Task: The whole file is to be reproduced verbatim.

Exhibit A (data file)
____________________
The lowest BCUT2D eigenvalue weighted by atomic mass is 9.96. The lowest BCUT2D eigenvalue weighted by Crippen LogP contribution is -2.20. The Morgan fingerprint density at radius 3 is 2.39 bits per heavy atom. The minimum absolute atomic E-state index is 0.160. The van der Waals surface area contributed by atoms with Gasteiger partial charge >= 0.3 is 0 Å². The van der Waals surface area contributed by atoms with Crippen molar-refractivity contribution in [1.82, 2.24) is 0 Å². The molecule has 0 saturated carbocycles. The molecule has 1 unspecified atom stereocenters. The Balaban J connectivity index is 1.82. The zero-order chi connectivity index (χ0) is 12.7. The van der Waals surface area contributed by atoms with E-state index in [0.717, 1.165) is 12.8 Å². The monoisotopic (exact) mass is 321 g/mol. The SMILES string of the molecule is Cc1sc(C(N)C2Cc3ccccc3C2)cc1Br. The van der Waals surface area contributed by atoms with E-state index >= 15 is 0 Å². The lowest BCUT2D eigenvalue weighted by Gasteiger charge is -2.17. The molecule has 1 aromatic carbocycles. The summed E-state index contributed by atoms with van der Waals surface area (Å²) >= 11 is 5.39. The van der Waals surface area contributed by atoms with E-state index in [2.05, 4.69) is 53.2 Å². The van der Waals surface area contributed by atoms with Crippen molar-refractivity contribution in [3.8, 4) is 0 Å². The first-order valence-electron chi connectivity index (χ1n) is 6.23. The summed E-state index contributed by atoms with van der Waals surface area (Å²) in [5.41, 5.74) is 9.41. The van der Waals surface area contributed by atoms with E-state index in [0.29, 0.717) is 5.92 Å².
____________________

The lowest BCUT2D eigenvalue weighted by atomic mass is 9.96. The lowest BCUT2D eigenvalue weighted by Crippen LogP contribution is -2.20. The Morgan fingerprint density at radius 3 is 2.39 bits per heavy atom. The minimum absolute atomic E-state index is 0.160. The van der Waals surface area contributed by atoms with Gasteiger partial charge >= 0.3 is 0 Å². The van der Waals surface area contributed by atoms with Crippen molar-refractivity contribution in [1.82, 2.24) is 0 Å². The molecule has 0 saturated carbocycles. The molecule has 1 unspecified atom stereocenters. The Balaban J connectivity index is 1.82. The zero-order chi connectivity index (χ0) is 12.7. The van der Waals surface area contributed by atoms with E-state index in [0.717, 1.165) is 12.8 Å². The monoisotopic (exact) mass is 321 g/mol. The SMILES string of the molecule is Cc1sc(C(N)C2Cc3ccccc3C2)cc1Br. The van der Waals surface area contributed by atoms with E-state index >= 15 is 0 Å². The lowest BCUT2D eigenvalue weighted by Gasteiger charge is -2.17. The molecule has 1 aromatic carbocycles. The summed E-state index contributed by atoms with van der Waals surface area (Å²) >= 11 is 5.39. The van der Waals surface area contributed by atoms with E-state index in [2.05, 4.69) is 53.2 Å². The van der Waals surface area contributed by atoms with Crippen molar-refractivity contribution in [3.8, 4) is 0 Å². The first-order valence-electron chi connectivity index (χ1n) is 6.23. The summed E-state index contributed by atoms with van der Waals surface area (Å²) in [5.41, 5.74) is 9.41. The van der Waals surface area contributed by atoms with E-state index in [0.29, 0.717) is 5.92 Å².